Monday, 18 April 2016

Blog Tour: All Through the Night by M.P. Wright - Author guest post

“It’s quite simple Mr Ellington. When you find Fowler, just ask where we can find the truth.” With these words, private detective JT Ellington embarks on a seemingly simple case of tracking down a local GP with a dubious reputation and retrieving a set of stolen documents from him. For Ellington, however, things are rarely straightforward. Dr Fowler is hiding a terrible secret and when he is gunned down outside a Bristol pub, his dying words send JT in pursuit of a truth more disturbing and deadly than he could possibly have imagined. 

M.P. Wright’s debut novel Heartman was longlisted for the Crime Writers’ Association Ian Fleming Steel Dagger.

All Through the Night is published by Black & White publishing and was released on 14 April 2016.

I will be reviewing All Through the Night in a seperate blog post, please keep your eyes peeled for this :)

J T Ellington; Coming Out Of The Shadows

M. P. Wright had his first book, Heartman, published in 2014 by Black & White publishing. Last year Heartman was long listed in the worldwide Crime Writers Association, Ian Fleming Steel Dagger Award. This April the second book in the series, All Through the Night, hits the shelves and is already garnering rave reviews. Mark writes about his characters, influences and the future.

Joseph Tremaine Ellington is certainly a figment of a vivid imagination. Of all the characters in my first book, Heartman, the current one, All Through the Night, and the latest novel, The Restless Coffins, Ellington is the one who cannot be identified as having a single, human person as his inspiration.

The same cannot be said of several other characters, including JT’s cousin Vic, whose aggressive attitude, sense of humour and, dare I say it, somewhat ambivalent attitude to law and order, mirrors my own.

Why is he a black Barbadian immigrant in Bristol? If my book sales matched the number of times I’d been asked that my books would global bestsellers!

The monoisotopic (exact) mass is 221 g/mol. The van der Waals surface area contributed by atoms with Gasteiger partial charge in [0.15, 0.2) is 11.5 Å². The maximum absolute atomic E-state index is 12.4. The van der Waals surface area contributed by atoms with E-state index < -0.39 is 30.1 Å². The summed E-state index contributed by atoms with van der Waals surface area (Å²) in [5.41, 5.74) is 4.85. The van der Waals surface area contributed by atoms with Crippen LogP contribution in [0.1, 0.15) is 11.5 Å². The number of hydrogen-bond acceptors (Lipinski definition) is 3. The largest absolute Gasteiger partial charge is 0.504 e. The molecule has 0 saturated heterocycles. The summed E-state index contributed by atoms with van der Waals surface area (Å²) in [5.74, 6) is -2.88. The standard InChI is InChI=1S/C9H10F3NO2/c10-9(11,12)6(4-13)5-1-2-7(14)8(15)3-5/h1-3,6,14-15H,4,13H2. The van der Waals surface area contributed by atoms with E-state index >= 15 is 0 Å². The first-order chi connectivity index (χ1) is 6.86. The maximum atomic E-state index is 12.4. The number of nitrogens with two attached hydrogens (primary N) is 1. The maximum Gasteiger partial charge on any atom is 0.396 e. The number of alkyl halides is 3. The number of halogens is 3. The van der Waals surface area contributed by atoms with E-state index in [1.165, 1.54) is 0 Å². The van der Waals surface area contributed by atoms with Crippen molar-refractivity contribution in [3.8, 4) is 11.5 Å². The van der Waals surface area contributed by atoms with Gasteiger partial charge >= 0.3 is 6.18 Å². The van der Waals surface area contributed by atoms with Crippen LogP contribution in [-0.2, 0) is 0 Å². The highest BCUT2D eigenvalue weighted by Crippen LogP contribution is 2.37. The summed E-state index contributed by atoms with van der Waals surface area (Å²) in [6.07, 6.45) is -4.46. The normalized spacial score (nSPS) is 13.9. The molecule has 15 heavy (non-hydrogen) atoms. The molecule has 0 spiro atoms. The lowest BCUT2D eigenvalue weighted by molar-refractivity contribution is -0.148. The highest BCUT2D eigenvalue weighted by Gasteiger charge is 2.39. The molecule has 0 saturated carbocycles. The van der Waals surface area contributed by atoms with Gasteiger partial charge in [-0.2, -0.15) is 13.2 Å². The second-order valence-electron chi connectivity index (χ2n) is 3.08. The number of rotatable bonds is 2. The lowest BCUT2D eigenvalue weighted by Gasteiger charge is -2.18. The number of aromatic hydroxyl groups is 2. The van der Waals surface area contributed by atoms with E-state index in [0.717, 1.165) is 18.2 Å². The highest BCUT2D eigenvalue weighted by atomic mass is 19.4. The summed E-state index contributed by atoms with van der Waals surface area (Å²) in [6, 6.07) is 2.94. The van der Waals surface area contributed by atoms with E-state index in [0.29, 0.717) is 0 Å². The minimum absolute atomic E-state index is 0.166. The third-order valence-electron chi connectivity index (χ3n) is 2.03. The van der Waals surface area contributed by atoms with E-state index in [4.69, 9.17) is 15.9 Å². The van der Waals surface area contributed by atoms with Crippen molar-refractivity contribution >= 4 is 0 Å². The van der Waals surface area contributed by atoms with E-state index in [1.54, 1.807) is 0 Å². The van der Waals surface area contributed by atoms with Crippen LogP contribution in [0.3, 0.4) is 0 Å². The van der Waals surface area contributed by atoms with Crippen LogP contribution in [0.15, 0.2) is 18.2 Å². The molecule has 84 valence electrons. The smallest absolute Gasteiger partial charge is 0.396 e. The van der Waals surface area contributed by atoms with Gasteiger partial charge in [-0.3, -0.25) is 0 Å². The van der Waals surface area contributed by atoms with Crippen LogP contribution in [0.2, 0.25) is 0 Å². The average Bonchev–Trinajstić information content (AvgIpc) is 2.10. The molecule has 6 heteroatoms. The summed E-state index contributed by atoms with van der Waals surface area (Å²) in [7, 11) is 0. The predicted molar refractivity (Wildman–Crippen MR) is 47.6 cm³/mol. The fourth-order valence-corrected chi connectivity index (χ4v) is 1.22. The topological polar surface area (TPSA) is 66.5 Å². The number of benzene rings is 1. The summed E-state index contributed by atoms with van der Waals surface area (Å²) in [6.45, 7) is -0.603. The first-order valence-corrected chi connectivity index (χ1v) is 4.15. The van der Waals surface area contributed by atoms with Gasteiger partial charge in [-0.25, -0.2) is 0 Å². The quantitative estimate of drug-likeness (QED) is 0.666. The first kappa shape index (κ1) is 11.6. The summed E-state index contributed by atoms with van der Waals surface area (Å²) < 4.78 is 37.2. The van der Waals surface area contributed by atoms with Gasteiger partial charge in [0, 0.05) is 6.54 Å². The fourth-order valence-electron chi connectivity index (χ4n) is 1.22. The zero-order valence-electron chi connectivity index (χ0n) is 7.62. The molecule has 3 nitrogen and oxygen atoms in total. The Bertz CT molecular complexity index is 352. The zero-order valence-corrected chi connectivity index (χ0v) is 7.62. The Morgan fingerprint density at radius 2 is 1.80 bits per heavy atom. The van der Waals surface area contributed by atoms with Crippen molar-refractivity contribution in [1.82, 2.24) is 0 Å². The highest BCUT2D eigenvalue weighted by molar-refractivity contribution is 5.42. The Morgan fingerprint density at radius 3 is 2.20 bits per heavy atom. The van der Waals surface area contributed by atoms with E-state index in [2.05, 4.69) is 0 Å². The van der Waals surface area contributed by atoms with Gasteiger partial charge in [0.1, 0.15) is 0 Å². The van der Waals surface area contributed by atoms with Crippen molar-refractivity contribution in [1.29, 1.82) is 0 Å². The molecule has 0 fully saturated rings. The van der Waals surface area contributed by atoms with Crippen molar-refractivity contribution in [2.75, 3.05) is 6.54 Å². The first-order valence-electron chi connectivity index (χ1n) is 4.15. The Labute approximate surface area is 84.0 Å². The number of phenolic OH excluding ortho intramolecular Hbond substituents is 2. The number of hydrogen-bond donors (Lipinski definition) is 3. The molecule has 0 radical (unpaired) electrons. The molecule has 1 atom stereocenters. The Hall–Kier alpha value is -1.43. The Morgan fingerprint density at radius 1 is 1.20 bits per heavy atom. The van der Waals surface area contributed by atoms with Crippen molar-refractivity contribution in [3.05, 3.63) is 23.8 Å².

The answer is complex and harks back to the books that I first read when I was a teenager and have stayed with me. J. T. Ellington had to be credible, so that involved hours of research. I have spent time in the Caribbean and the southern states of the USA and I have looked into the family histories of many émigrés who travelled to the UK in the 1950’s and 60’s and I was able to build a character that was not just believable, but readers could form a strong emotional bond with.

And the term ‘Bond’ strangely brings us to those amazing authors whose novels set the fire burning within me. I grew up in the arms of James Bond, not the films but the thrillers by Ian Fleming. At the same time I was reading Raymond Chandler, and his Philip Marlowe remains for me the quintessential private detective. In turn Marlowe’s character is reflected in Dashiell Hammett’s Sam Spade.

Ross MacDonald created Lew Archer, a southern Californian detective who can be depressed and world-weary; he is a worn-down and sardonic character who has to wade through the criminal world, and his credibility shouts from the page. In Philip Kerr’s "Berlin Noir" series, German detective Bernhard "Bernie" Gunther exemplifies the grittiness of the sardonic, hard-boiled investigator in a world he’d simply rather not be embedded in.

Perhaps the most direct influence on the creation of J. T. Ellington has been Dave Robicheaux from the books of James Lee Burke. Robicheaux is a Cajun detective. He’s a widower, recovering alcoholic, family man, highly moralistic and he has a vicious temper. His is a flawed, multi-faceted character and at times he can be dangerous, but such unpleasant and, on the face of it, unpopular traits shed an embracing light on the plots and bring the atmosphere of the Deep South to reverberating life.